Isobel Coleman and Terra Lawson-Remer share seven lessons from their new book, Pathways to Freedom: Political and Economic Lessons From Democratic Transitions.
Ray Takeyh weighs the prospects for change in Iran under the newly elected President Hassan Rowhani.
The U.S. military can learn from West Point about how to approach sexual misconduct cases, writes Jeanne Hull.
Global support for the "responsibility to protect" doctrine weakened after the UN-endorsed no-fly zone that helped topple Libya's regime, and debate continues over the threshold for mounting armed humanitarian interventions, explains this Backgrounder.
A conservative candidate seems likely to win Iran's presidential election this week, but the reform movement may yet be energized by the remaining moderate contender, says CFR's Ray Takeyh.
Are Iran's presidential elections too tightly controlled, or will they offer an opportunity for reformist voices to emerge? This Issue Guide traces the campaign and essential background.
Robert Mugabe, age eighty-nine and in failing health, has ruled Zimbabwe since 1980. Zimbabwe faces numerous potential scenarios once he dies or, highly unlikely, if he is defeated in the upcoming summer elections.
Ambassador Mark P. Lagon's testimony to the U.S. House of Representatives Committee of Foreign Affairs' Subcommittee on Africa, Global Health, Global Human Rights, and International Organizations discussed the rankings of individual states in the annual Trafficking in Persons Report released by the State Department's Office to Monitor and Combat Trafficking in Persons (TIP office). Ambassador Lagon called on the advice of experts in the TIP office to be heeded and the report be reflective of the situation on the ground rather than be politically expedient.
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Syria has been mired in deadly strife since March 2011 and the outlook for resolving what is now a full blown civil war looks increasingly dire. The worst case outcome for Syria is one whereby the country fragments and becomes a failed state in which the Damascus government no longer controls its own territory. Under such a scenario, the glue holding the country together comes unstuck.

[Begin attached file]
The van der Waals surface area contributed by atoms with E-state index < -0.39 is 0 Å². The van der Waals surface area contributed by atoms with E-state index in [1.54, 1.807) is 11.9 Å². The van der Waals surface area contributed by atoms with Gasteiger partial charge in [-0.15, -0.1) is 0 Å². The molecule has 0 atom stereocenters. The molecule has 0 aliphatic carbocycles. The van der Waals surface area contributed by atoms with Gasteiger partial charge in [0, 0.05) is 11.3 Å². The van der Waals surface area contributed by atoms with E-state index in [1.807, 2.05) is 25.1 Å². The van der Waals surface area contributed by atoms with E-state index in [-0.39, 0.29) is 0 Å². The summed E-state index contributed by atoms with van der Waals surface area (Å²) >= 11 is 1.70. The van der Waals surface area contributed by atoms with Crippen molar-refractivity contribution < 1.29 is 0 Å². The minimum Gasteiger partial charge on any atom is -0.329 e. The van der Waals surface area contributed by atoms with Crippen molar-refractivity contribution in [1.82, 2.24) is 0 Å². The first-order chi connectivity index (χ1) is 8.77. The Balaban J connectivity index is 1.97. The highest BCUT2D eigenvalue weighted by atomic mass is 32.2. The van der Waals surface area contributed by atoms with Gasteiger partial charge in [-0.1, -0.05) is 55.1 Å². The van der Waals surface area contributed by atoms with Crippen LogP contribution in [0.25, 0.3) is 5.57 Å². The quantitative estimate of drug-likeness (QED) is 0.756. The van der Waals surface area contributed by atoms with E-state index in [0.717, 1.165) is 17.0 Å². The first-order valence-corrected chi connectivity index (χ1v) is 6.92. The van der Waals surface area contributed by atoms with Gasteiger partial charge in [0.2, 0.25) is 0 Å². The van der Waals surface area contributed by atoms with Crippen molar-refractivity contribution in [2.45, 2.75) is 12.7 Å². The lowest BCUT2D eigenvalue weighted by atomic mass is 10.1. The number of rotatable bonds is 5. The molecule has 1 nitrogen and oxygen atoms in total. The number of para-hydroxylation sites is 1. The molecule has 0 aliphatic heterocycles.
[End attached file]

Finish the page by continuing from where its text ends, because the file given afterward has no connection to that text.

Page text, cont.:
Ed Husain advises the United States to support the Turkish government in response to recent protests in Istanbul.
Ray Takeyh asks, "after nearly a decade of delusory diplomacy, it may be time to ask: What if Iran's supreme leader actually means what he says?"
Steven A. Cook, CFR Senior Fellow for Middle Eastern Studies, and Henri Barkey, Cohen Professor of International Relations at Lehigh University, discuss the protests in Turkey and how they will affect Prime Minister Recep Tayyip Erdogan's rule.
U.S. policymaking on human rights issues is sometimes hindered by poor relations between State and Capitol Hill. Fortunately, there are ways to improve cooperation.
Isobel Coleman hosts Shannon O'Neil for a discussion about the political and economic transition of Mexico and Brazil as part of a Civil Society, Markets, and Democracy Initiative series on Realizing Democracy: Lessons from Transitioning Countries.
Steven Cook and Michael Koplow examine recent developments in Istanbul.
As measured by life outcomes, India does not value the lives of its sons as highly as it values the lives of its daughters. Moreover, it allows sexual violence to go unpunished and its victims undefended, whether on the city streets, in villages, in police stations, or in the courts. A powerful impetus for change exists in India, but the challenge of closing the gap between calls for reform and true long-term change looms large.
After the disqualification of popular former president Rafsanjani, it's unclear which of the remaining, mostly conservative candidates will triumph in the June presidential election, says expert Farideh Farhi.
If "democracy" is achieved when governments rule by consent through free and fair elections, then some of the world's largest Muslim nations are democratic: Indonesia, Bangladesh, and Turkey
Global monitors say Iran's human rights situation is poor and unlikely to improve amid a climate of political uncertainty and growing external pressures. But activists urge continued international scrutiny of Iran's violations.
For more on what the United States and others can do to foster open, prosperous, and stable societies, visit CSM&D.
Special operations play a critical role in how the United States confronts irregular threats, but to have long-term strategic impact, the author argues, numerous shortfalls must be addressed.
The author analyzes the potentially serious consequences, both at home and abroad, of a lightly overseen drone program and makes recommendations for improving its governance.
A groundbreaking analysis of what the changes in American energy mean for the economy, national security, and the environment. More
A roadmap for the United States' greatest overlooked foreign policy challenge of our time--relations with its southern neighbor. More
Two experts argue that despite myriad development strategies, only one can succeed in alleviating poverty in India: the overall growth of the country's economy. More